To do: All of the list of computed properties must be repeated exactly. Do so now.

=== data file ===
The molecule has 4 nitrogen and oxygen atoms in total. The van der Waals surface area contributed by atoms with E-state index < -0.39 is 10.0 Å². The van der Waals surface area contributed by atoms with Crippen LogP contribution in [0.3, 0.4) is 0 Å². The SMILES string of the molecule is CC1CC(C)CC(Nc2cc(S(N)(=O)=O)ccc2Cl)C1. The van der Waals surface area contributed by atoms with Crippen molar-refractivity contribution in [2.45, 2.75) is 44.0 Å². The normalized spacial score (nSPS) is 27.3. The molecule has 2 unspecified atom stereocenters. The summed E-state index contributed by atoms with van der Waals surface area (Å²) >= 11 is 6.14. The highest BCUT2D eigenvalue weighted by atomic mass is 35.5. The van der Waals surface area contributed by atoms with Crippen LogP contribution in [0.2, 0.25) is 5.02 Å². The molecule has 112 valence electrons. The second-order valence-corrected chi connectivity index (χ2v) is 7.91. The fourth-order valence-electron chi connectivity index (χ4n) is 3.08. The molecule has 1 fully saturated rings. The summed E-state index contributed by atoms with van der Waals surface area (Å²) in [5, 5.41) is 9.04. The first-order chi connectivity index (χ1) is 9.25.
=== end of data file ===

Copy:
The molecule has 4 nitrogen and oxygen atoms in total. The van der Waals surface area contributed by atoms with E-state index < -0.39 is 10.0 Å². The van der Waals surface area contributed by atoms with Crippen LogP contribution in [0.3, 0.4) is 0 Å². The SMILES string of the molecule is CC1CC(C)CC(Nc2cc(S(N)(=O)=O)ccc2Cl)C1. The van der Waals surface area contributed by atoms with Crippen molar-refractivity contribution in [2.45, 2.75) is 44.0 Å². The normalized spacial score (nSPS) is 27.3. The molecule has 2 unspecified atom stereocenters. The summed E-state index contributed by atoms with van der Waals surface area (Å²) >= 11 is 6.14. The highest BCUT2D eigenvalue weighted by atomic mass is 35.5. The van der Waals surface area contributed by atoms with Crippen LogP contribution in [0.2, 0.25) is 5.02 Å². The molecule has 112 valence electrons. The second-order valence-corrected chi connectivity index (χ2v) is 7.91. The fourth-order valence-electron chi connectivity index (χ4n) is 3.08. The molecule has 1 fully saturated rings. The summed E-state index contributed by atoms with van der Waals surface area (Å²) in [5, 5.41) is 9.04. The first-order chi connectivity index (χ1) is 9.25.